Earner-to-give based in Minnesota. Board member at Wild Animal Initiative. Interested in catastrophic risks and wild animal suffering.
EAs are probably more likely than the general public to keep money they intend to donate invested in stocks, since that's a pretty common bit of financial advice floating around the community. So the large drop in stock prices in the past few weeks (and possible future drops) may affect EA giving more than giving as a whole.
How far do you think we are from completely filling the need for malaria nets, and what are the barriers left to achieving that goal?
What are your high-level goals for improving AI law and policy? And how do you think your work at OpenAI contributes to those goals?
Seems like its mission sits somewhere between GiveWell's and Charity Navigator's. GiveWell studies a few charities to find the very highest impact ones according to its criteria. Charity Navigator attempts to rate every charity, but does so purely on procedural considerations like overhead. ImpactMatters is much broader and shallower than GiveWell but unlike Charity Navigator does try to tell you what actually happens as the result of your donation.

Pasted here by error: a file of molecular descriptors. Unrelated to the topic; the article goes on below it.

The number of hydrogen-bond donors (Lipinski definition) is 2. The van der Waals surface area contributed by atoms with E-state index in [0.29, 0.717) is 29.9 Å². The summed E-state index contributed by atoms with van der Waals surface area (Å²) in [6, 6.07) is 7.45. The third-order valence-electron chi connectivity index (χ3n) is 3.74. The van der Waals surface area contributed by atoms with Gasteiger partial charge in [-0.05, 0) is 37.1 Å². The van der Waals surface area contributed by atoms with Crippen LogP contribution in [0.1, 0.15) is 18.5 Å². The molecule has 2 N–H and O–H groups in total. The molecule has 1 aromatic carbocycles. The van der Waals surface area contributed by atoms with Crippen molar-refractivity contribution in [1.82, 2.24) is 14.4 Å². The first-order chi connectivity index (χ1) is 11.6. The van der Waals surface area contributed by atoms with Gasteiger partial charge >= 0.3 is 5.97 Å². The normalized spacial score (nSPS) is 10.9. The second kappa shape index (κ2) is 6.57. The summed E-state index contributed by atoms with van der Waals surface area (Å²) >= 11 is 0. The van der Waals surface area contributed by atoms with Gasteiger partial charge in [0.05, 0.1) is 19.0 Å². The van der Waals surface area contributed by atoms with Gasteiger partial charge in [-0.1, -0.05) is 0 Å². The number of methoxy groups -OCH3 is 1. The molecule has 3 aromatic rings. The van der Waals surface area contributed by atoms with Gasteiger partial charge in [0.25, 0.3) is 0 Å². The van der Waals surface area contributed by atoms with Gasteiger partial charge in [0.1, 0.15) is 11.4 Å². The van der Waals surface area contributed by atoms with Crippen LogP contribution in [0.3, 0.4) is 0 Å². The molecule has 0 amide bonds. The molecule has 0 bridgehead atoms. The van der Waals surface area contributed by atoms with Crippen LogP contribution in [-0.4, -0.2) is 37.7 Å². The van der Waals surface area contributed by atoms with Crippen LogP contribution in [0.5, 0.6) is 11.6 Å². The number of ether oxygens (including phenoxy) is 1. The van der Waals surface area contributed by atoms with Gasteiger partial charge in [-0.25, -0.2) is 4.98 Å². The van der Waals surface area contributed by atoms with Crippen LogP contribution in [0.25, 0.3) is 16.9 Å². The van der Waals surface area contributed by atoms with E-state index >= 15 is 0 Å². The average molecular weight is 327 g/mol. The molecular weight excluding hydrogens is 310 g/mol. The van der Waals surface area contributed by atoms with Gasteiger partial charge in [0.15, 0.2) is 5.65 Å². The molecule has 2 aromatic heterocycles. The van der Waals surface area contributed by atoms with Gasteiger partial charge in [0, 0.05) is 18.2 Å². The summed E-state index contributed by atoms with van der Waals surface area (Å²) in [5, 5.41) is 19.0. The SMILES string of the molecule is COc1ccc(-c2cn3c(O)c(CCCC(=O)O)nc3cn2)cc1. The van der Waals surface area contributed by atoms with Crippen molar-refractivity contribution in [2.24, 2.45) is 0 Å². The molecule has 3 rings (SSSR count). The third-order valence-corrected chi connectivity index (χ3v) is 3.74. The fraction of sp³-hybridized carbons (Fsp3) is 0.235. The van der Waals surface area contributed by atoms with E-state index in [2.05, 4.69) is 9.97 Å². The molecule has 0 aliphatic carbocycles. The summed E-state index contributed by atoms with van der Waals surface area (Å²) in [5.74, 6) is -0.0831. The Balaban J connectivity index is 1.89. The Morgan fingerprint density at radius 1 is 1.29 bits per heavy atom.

I think I would be more likely to share my donations this way compared to sharing them myself, because it would feel easier and less braggadocious (I currently do not really advertise my donations).
Among other things, I feel a sense of pride and accomplishment when I do good, the way I imagine that someone who cares about, say, the size of their house feels when they think about how big their house is.
Absolutely, EAs shouldn't be toxic, inaccurate, or uncharitable on Twitter or anywhere else. But I've seen a few examples of people effectively communicating about EA issues on Twitter, such as Julia Galef and Kelsey Piper, at a level of fidelity and niceness far above the average for that website. On the other hand they are briefer, more flippant, and spend more time responding to critics outside the community than they would on other platforms.
Yep, though I think it takes a while to learn how to tweet, whom to follow, and whom to tweet at before you can get a consistently good experience on Twitter and avoid the nastiness and misunderstandings it's infamous for.
There's a bit of an extended universe of Vox writers, economists, and "neoliberals" that are interested in EA and sometimes tweet about it, and I think it would be potentially valuable to add some people who are more knowledgeable about EA into the mix.
On point 4, I wonder if more EAs should use Twitter. There are certainly many options to do more "ruthless" communication there, and it might be a good way to spread and popularize ideas. In any case it's a pretty concrete example of where fidelity vs. popularity and niceness vs. aggressive promotion trade off.
This all seems to assume that there is only one "observer" in the human mind, so that if you don't feel or perceive a process, then that process is not felt or perceived by anyone. Have you ruled out the possibility of sentient subroutines within human minds?